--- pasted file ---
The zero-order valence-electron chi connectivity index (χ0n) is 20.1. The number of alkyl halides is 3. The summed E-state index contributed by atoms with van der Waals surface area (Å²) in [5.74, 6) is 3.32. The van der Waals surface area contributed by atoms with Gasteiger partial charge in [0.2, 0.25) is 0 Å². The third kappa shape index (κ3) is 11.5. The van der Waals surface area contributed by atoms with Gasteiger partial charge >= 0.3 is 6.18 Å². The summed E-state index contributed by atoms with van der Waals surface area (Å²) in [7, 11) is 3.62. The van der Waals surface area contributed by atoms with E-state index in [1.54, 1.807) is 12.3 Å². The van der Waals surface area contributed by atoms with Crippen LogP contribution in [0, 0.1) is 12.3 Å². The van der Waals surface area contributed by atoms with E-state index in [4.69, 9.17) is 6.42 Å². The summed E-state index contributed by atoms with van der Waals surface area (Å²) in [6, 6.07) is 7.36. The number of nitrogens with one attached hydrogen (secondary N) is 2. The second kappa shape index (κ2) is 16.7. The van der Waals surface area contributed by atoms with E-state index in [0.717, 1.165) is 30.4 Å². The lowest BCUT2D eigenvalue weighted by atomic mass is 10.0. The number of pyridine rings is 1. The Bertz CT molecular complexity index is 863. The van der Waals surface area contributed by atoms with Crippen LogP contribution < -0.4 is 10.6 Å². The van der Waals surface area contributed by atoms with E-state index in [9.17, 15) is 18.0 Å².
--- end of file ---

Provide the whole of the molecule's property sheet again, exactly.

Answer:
The zero-order valence-electron chi connectivity index (χ0n) is 20.1. The number of alkyl halides is 3. The summed E-state index contributed by atoms with van der Waals surface area (Å²) in [5.74, 6) is 3.32. The van der Waals surface area contributed by atoms with Gasteiger partial charge in [0.2, 0.25) is 0 Å². The third kappa shape index (κ3) is 11.5. The van der Waals surface area contributed by atoms with Gasteiger partial charge >= 0.3 is 6.18 Å². The summed E-state index contributed by atoms with van der Waals surface area (Å²) in [7, 11) is 3.62. The van der Waals surface area contributed by atoms with E-state index in [1.54, 1.807) is 12.3 Å². The van der Waals surface area contributed by atoms with Crippen LogP contribution in [0, 0.1) is 12.3 Å². The van der Waals surface area contributed by atoms with E-state index in [4.69, 9.17) is 6.42 Å². The summed E-state index contributed by atoms with van der Waals surface area (Å²) in [6, 6.07) is 7.36. The number of nitrogens with one attached hydrogen (secondary N) is 2. The second kappa shape index (κ2) is 16.7. The van der Waals surface area contributed by atoms with E-state index in [0.717, 1.165) is 30.4 Å². The lowest BCUT2D eigenvalue weighted by atomic mass is 10.0. The number of pyridine rings is 1. The Bertz CT molecular complexity index is 863. The van der Waals surface area contributed by atoms with Crippen LogP contribution < -0.4 is 10.6 Å². The van der Waals surface area contributed by atoms with E-state index in [9.17, 15) is 18.0 Å².